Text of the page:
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Interview HA10

Age at interview: 63
Age at diagnosis: 63
Brief Outline: Heart attack April 2003. Angioplasty and stent, September 2003. Current medication' aspirin, atenonol, ramipril, clopidogrel, simvastatin
Background: HGV driver; Married, 2 children

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Describes what it was like on the coronary care unit.

Describes what it was like on the coronary care unit.

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So as soon as a bed became available early the following morning I was admitted to the cardiac ward at [the hospital]. And there I went into a section which is equipped with full monitoring equipment and I was on various drips and goodness knows what else. 

It's an intimidating place to find yourself in because all this monitoring equipment is all, emitting all strange sorts of bleep's and noises and it's very difficult to relax. It is also you know it struck me as unusual at the time, probably a very good reason for it, a mixed ward so you had ladies and gents all in together.  

But the one thing we, looking round the ward, all had, seemed to have in common is everybody looked most unlike heart problem people in that they all looked fit but to be there they had to be suffering from a heart problem.

And I suppose the one very distressing thing was that you soon became aware that not frequently but on a number of occasions during the time that I was there you know people were being admitted and they didn't make it and we had the all too familiar thing happen where all the curtains were drawn and you knew that somebody else hadn't made it and they were on their way.  

So yes that really took the, you know brought home to you the seriousness of the situation. But what seemed to be pretty common was that for the most of us the condition was so well controlled, and I was on medication and monitoring and all the rest of it, we didn't really feel ill so we amused ourselves by setting up an escape committee and deciding how we were going to get out of this place [laughs]. 

 

The angiogram was less alarming than he had expected.

The angiogram was less alarming than he had expected.

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So on the Friday the angiogram was just a one day procedure. Went into the hospital at eight o clock in the morning, because I was diabetic they made me the first on the list which is very nice. I knew exactly what the angiogram entailed and I'd read several times with the various booklets that I'd been given that there would be no discomfort or what have you.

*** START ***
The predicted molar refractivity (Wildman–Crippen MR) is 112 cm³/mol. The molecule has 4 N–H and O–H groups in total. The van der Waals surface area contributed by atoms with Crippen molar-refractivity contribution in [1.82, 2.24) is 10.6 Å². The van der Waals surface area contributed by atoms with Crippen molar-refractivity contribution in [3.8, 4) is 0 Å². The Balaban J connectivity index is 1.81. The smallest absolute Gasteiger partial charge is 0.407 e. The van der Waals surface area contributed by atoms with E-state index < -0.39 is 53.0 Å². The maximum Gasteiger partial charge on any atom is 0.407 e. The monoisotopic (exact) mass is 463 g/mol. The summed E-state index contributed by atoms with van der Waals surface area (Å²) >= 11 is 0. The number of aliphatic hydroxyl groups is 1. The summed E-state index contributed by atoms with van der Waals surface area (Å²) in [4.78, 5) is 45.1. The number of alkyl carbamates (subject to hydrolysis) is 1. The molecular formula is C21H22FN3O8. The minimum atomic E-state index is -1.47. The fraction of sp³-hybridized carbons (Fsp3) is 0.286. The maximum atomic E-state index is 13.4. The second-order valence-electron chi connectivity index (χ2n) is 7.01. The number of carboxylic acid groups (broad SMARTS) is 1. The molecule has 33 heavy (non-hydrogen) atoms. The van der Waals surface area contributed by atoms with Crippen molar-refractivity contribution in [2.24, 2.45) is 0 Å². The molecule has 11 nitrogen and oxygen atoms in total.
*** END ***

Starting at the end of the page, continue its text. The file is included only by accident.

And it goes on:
But the thought of something being put from your groin up to your heart I found very disturbing and I was not looking forward to it one little bit. 

But I have to say that the, I asked for a pre-med to try and calm me down a little bit because I did, I did feel very het up about it and the whole procedure was quite innocuous, other than the moving tilting bed and the xray machine on a powered arm over your head within inches of your nose and constantly changing position, it was, it's not a thing to get worried about.

Were you awake for the whole time.

Oh yes, yes completely awake. I didn't ask to see the xray screen, see what was going on, I couldn't face that [laughs] but I never felt a thing.

 

He had no chest pain and found it difficult to believe that he had had a heart attack.

He had no chest pain and found it difficult to believe that he had had a heart attack.

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At various times I've had to be reminded about how serious it was and I find that very difficult to accept. I suppose to a certain extent you know we are conditioned by the media, the heart attack is always a very dramatic event and I'm sure in many cases it is. But in my own case it was really a non-event. 

I can't tell you how I felt when the A & E doctor at [the local hospital] turned to me and said to me "You're having a heart attack now," I thought you must be joking, I really did. Okay I felt washed out and uncomfortable. I felt tired and as I say you know once they started to administer all the various drugs then twenty minutes later I wanted to go home. And then you know when they turn round and say "No you've had a major heart attack," my God [laughs].

What else did you feel at that point?

Oh it's very difficult to quantify. I suppose you realise with horror that a lot of things that you've done, as part of your daily life up to that point might not be available to you in the future. My steam locomotive driving, my HGV driving, the income it generates you've really got to rethink your life and at that stage I suppose in a sense you're almost in a state of shock so you can't think straight and you know you realise that it is a defining point of your life. 

But for whatever reason, may be because, if I, if I'd experienced a lot of pain with it, it may well be that my outlook would be completely different. I might be feeling very much more sorry for myself. 

 

An ECG taken in the ambulance suggested a heart attack and a second ECG in casualty confirmed it.

An ECG taken in the ambulance suggested a heart attack and a second ECG in casualty confirmed it.